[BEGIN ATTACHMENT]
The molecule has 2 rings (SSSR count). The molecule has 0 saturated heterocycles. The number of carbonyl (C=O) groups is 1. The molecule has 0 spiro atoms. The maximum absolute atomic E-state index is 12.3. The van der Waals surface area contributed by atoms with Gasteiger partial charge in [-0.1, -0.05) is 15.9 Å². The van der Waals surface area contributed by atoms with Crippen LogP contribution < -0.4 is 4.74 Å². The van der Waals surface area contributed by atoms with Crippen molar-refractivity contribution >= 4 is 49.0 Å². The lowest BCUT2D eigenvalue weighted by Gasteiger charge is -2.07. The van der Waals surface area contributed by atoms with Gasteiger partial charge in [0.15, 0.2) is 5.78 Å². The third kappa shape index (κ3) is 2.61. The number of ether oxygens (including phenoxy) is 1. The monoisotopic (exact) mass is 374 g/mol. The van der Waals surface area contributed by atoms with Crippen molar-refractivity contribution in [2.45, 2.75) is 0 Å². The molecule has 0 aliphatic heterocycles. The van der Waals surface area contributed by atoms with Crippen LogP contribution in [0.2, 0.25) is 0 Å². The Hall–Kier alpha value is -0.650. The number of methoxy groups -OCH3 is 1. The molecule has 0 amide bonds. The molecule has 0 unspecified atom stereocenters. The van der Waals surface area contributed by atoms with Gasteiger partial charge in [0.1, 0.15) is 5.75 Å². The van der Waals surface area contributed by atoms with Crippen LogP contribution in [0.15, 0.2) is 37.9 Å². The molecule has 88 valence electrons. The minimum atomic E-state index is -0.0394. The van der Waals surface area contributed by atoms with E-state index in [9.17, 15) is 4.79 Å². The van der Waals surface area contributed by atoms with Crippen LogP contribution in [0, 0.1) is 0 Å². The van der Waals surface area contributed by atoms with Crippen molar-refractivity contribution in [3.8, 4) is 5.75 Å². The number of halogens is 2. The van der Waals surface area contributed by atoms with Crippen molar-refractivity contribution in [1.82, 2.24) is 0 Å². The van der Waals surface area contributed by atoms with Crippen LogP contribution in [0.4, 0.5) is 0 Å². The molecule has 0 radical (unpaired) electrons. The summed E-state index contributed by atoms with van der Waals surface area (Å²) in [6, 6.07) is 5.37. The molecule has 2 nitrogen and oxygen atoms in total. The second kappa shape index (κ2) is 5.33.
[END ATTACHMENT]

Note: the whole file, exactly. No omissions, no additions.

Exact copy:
The molecule has 2 rings (SSSR count). The molecule has 0 saturated heterocycles. The number of carbonyl (C=O) groups is 1. The molecule has 0 spiro atoms. The maximum absolute atomic E-state index is 12.3. The van der Waals surface area contributed by atoms with Gasteiger partial charge in [-0.1, -0.05) is 15.9 Å². The van der Waals surface area contributed by atoms with Crippen LogP contribution < -0.4 is 4.74 Å². The van der Waals surface area contributed by atoms with Crippen molar-refractivity contribution >= 4 is 49.0 Å². The lowest BCUT2D eigenvalue weighted by Gasteiger charge is -2.07. The van der Waals surface area contributed by atoms with Gasteiger partial charge in [0.15, 0.2) is 5.78 Å². The third kappa shape index (κ3) is 2.61. The number of ether oxygens (including phenoxy) is 1. The monoisotopic (exact) mass is 374 g/mol. The van der Waals surface area contributed by atoms with Crippen molar-refractivity contribution in [2.45, 2.75) is 0 Å². The molecule has 0 aliphatic heterocycles. The van der Waals surface area contributed by atoms with Crippen LogP contribution in [0.2, 0.25) is 0 Å². The Hall–Kier alpha value is -0.650. The number of methoxy groups -OCH3 is 1. The molecule has 0 amide bonds. The molecule has 0 unspecified atom stereocenters. The van der Waals surface area contributed by atoms with Gasteiger partial charge in [0.1, 0.15) is 5.75 Å². The van der Waals surface area contributed by atoms with Crippen LogP contribution in [0.15, 0.2) is 37.9 Å². The molecule has 88 valence electrons. The minimum atomic E-state index is -0.0394. The van der Waals surface area contributed by atoms with E-state index in [9.17, 15) is 4.79 Å². The van der Waals surface area contributed by atoms with Crippen LogP contribution in [0, 0.1) is 0 Å². The van der Waals surface area contributed by atoms with Crippen molar-refractivity contribution in [3.8, 4) is 5.75 Å². The number of halogens is 2. The van der Waals surface area contributed by atoms with Crippen molar-refractivity contribution in [1.82, 2.24) is 0 Å². The van der Waals surface area contributed by atoms with Crippen LogP contribution in [0.4, 0.5) is 0 Å². The molecule has 0 radical (unpaired) electrons. The summed E-state index contributed by atoms with van der Waals surface area (Å²) in [6, 6.07) is 5.37. The molecule has 2 nitrogen and oxygen atoms in total. The second kappa shape index (κ2) is 5.33.